Chicago State University to serve as ​‘scientific supersite’ to study climate change impact

Argonne and Chicago State University deployed instruments at the Chicago State University Campus to measure Chicago’s changing climate. These sensors are among the first for the Argonne-led Urban Integrated Field Laboratory called Community Research on Climate and Urban Science (CROCUS).

Butterfly beginnings

Biologists from Washington University in St. Louis collaborated with a large number of butterfly and plant specialists to reconstruct the origin and global spread of butterflies. Working with researchers from dozens of countries, Michael Landis and Mariana P. Braga in Arts & Sciences helped create the world’s largest butterfly tree of life, assembled with DNA from more than 2,000 species representing all butterfly families.

New tools to combat Chicago’s changing climate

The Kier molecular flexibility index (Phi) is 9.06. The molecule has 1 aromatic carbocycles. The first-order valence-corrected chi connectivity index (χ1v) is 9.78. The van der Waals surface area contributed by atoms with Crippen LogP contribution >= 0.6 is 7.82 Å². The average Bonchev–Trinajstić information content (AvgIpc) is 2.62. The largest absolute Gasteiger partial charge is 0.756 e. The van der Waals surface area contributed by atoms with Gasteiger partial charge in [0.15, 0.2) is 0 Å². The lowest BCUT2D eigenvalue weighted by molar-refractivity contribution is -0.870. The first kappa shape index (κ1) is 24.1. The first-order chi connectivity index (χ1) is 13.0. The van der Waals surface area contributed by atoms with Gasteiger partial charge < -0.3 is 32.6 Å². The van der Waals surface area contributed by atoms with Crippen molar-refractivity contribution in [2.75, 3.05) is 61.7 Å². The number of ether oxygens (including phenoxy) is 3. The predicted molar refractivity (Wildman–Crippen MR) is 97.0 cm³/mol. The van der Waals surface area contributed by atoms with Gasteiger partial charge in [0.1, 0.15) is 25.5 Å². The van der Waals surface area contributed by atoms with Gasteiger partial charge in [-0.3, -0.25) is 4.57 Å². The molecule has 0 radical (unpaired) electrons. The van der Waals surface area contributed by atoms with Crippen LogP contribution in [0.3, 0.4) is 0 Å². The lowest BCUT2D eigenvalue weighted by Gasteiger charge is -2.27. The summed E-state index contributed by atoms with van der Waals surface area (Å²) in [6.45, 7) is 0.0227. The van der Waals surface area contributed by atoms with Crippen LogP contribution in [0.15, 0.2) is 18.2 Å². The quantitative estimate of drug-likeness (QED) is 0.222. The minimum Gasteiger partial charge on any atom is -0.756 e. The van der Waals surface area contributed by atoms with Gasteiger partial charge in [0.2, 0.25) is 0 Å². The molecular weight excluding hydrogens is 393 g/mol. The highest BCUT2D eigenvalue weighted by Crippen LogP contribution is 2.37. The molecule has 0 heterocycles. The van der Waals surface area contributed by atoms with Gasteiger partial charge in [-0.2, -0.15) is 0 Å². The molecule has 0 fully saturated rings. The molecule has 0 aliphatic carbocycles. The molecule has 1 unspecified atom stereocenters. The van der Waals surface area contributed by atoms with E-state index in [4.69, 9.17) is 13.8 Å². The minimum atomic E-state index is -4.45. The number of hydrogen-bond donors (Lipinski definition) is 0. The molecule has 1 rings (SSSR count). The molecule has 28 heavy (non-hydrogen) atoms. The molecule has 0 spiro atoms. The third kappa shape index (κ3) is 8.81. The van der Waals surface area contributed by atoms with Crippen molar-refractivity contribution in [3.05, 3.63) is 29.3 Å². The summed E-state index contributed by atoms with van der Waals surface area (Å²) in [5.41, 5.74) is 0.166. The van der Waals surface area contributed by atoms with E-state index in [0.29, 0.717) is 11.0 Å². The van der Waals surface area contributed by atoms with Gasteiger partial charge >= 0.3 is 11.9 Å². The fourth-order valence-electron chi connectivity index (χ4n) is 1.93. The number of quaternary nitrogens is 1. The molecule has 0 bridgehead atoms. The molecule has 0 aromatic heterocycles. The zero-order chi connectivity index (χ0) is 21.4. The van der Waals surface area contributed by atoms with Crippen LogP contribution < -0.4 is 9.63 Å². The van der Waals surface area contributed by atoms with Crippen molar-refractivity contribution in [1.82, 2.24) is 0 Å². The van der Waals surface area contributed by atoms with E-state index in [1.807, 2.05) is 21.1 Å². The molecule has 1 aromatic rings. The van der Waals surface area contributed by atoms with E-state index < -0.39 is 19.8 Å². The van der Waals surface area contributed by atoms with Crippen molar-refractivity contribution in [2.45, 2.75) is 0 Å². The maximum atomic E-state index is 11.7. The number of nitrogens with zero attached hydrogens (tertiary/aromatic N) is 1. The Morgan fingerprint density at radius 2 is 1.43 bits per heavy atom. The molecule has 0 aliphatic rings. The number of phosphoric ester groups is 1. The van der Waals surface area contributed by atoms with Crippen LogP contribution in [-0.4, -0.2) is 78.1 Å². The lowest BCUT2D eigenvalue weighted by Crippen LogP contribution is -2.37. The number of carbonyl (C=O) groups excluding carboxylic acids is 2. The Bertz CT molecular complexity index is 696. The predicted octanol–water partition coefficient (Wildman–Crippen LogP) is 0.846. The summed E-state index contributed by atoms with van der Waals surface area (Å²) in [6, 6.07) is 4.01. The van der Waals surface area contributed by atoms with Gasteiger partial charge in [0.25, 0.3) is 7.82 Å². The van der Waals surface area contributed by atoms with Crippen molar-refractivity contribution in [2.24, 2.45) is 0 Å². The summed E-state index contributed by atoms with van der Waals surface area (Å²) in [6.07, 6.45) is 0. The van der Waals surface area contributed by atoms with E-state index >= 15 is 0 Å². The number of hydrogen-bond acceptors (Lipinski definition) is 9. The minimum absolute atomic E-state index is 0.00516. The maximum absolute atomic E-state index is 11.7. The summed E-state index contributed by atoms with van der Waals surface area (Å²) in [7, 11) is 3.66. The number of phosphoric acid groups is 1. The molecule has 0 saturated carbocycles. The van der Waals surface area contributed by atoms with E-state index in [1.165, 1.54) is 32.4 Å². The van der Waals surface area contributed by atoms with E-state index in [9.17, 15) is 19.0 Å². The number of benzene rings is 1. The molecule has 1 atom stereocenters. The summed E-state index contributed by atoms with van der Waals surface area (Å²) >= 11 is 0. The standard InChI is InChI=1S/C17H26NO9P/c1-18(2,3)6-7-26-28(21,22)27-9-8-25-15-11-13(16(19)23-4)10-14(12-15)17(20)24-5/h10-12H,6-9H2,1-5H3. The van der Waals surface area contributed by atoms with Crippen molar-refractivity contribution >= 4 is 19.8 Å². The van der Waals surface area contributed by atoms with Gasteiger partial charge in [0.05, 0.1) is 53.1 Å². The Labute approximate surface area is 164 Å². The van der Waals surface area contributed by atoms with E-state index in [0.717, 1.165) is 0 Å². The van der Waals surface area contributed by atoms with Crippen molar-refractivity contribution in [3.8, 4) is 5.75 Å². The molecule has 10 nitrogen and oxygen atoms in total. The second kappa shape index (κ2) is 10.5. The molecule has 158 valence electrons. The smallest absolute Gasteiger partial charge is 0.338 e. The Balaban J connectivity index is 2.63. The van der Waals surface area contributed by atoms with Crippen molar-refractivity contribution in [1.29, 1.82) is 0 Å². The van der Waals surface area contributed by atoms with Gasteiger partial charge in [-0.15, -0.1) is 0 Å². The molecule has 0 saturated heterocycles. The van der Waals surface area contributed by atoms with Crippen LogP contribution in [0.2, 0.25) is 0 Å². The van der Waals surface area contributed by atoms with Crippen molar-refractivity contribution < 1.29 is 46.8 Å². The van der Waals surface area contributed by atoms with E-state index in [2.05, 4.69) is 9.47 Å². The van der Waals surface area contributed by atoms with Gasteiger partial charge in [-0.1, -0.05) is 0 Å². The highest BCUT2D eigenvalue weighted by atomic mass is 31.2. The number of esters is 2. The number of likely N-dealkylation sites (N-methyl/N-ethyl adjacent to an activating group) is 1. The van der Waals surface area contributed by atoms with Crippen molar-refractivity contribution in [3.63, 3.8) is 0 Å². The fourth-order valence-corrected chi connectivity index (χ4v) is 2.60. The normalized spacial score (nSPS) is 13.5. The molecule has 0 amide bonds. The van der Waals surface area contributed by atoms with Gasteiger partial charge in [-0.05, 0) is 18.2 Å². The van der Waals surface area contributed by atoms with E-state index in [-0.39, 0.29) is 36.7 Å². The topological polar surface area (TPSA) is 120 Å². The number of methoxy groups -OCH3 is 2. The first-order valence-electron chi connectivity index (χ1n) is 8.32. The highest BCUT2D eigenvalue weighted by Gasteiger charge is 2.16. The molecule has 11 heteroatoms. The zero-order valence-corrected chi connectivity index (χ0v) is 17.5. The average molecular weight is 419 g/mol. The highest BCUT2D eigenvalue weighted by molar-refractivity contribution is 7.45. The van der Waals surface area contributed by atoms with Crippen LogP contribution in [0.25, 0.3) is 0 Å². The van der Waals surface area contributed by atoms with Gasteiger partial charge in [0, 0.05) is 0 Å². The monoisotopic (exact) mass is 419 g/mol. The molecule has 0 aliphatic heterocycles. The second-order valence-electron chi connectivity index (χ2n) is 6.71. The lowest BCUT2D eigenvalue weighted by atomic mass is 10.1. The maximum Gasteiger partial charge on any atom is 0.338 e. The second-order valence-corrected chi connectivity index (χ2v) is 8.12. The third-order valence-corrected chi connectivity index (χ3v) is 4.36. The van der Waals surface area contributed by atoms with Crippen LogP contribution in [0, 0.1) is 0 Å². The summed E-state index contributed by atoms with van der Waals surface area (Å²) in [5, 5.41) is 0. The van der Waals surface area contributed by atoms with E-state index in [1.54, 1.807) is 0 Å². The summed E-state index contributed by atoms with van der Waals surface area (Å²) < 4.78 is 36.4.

Argonne and Northeastern Illinois University launched instruments to measure Chicago’s changing climate. These sensors are the first for the Argonne-led Urban Integrated Field Laboratory called Community Research on Climate and Urban Science (CROCUS).

Four major Illinois research institutions form a collaboration to improve urban forest drought resilience

Argonne, The Morton Arboretum, the University of Chicago and the University of Illinois Urbana-Champaign received a grant from NOAA to assess drought resilience in the urban tree canopy.

Hope for salamanders? Illinois study recalibrates climate change effects

For tiny salamanders squirming skin-to-soil, big-picture weather patterns may seem as far away as outer space. But for decades, scientists have mostly relied on free-air temperature data at large spatial scales to predict future salamander distributions under climate change. The outlook was dire for the mini ecosystem engineers, suggesting near elimination of habitat in crucial areas.